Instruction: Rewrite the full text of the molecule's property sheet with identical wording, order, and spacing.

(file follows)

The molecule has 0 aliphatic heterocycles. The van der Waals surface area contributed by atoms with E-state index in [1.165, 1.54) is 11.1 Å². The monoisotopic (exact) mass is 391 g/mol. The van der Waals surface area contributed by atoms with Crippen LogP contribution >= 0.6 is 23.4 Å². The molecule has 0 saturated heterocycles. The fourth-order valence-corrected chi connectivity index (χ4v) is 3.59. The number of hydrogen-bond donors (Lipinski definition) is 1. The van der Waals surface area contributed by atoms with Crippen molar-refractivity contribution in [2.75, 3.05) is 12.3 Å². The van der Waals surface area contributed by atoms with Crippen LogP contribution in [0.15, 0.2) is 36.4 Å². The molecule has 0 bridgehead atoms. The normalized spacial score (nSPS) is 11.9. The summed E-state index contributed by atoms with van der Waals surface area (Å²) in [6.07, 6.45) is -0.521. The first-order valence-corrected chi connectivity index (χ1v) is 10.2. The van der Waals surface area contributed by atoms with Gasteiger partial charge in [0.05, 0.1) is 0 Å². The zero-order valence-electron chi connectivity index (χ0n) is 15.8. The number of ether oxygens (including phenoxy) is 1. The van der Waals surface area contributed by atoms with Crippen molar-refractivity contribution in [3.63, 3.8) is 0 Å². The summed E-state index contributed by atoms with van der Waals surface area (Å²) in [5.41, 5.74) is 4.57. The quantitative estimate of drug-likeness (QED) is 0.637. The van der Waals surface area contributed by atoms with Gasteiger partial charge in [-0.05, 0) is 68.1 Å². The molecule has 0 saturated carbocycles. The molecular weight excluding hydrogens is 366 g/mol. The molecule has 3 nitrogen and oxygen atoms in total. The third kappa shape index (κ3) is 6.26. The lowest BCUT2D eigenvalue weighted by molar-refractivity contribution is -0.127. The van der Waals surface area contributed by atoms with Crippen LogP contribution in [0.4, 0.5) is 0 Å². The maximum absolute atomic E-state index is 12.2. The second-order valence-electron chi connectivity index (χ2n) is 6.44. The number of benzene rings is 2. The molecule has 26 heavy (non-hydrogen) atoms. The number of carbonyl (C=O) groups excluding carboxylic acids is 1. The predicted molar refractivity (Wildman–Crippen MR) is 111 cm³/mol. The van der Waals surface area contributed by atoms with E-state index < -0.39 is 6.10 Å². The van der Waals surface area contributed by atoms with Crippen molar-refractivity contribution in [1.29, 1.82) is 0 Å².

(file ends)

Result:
The molecule has 0 aliphatic heterocycles. The van der Waals surface area contributed by atoms with E-state index in [1.165, 1.54) is 11.1 Å². The monoisotopic (exact) mass is 391 g/mol. The van der Waals surface area contributed by atoms with Crippen LogP contribution >= 0.6 is 23.4 Å². The molecule has 0 saturated heterocycles. The fourth-order valence-corrected chi connectivity index (χ4v) is 3.59. The number of hydrogen-bond donors (Lipinski definition) is 1. The van der Waals surface area contributed by atoms with Crippen molar-refractivity contribution in [2.75, 3.05) is 12.3 Å². The van der Waals surface area contributed by atoms with Crippen LogP contribution in [0.15, 0.2) is 36.4 Å². The molecule has 0 bridgehead atoms. The normalized spacial score (nSPS) is 11.9. The summed E-state index contributed by atoms with van der Waals surface area (Å²) in [6.07, 6.45) is -0.521. The first-order valence-corrected chi connectivity index (χ1v) is 10.2. The van der Waals surface area contributed by atoms with Gasteiger partial charge in [0.05, 0.1) is 0 Å². The zero-order valence-electron chi connectivity index (χ0n) is 15.8. The number of ether oxygens (including phenoxy) is 1. The van der Waals surface area contributed by atoms with Crippen molar-refractivity contribution in [3.63, 3.8) is 0 Å². The summed E-state index contributed by atoms with van der Waals surface area (Å²) in [5.41, 5.74) is 4.57. The quantitative estimate of drug-likeness (QED) is 0.637. The van der Waals surface area contributed by atoms with Gasteiger partial charge in [-0.05, 0) is 68.1 Å². The molecule has 0 saturated carbocycles. The molecular weight excluding hydrogens is 366 g/mol. The molecule has 3 nitrogen and oxygen atoms in total. The third kappa shape index (κ3) is 6.26. The lowest BCUT2D eigenvalue weighted by molar-refractivity contribution is -0.127. The van der Waals surface area contributed by atoms with Crippen LogP contribution in [0.4, 0.5) is 0 Å². The maximum absolute atomic E-state index is 12.2. The second-order valence-electron chi connectivity index (χ2n) is 6.44. The number of benzene rings is 2. The molecule has 26 heavy (non-hydrogen) atoms. The number of carbonyl (C=O) groups excluding carboxylic acids is 1. The predicted molar refractivity (Wildman–Crippen MR) is 111 cm³/mol. The van der Waals surface area contributed by atoms with E-state index < -0.39 is 6.10 Å². The van der Waals surface area contributed by atoms with Crippen molar-refractivity contribution in [1.29, 1.82) is 0 Å².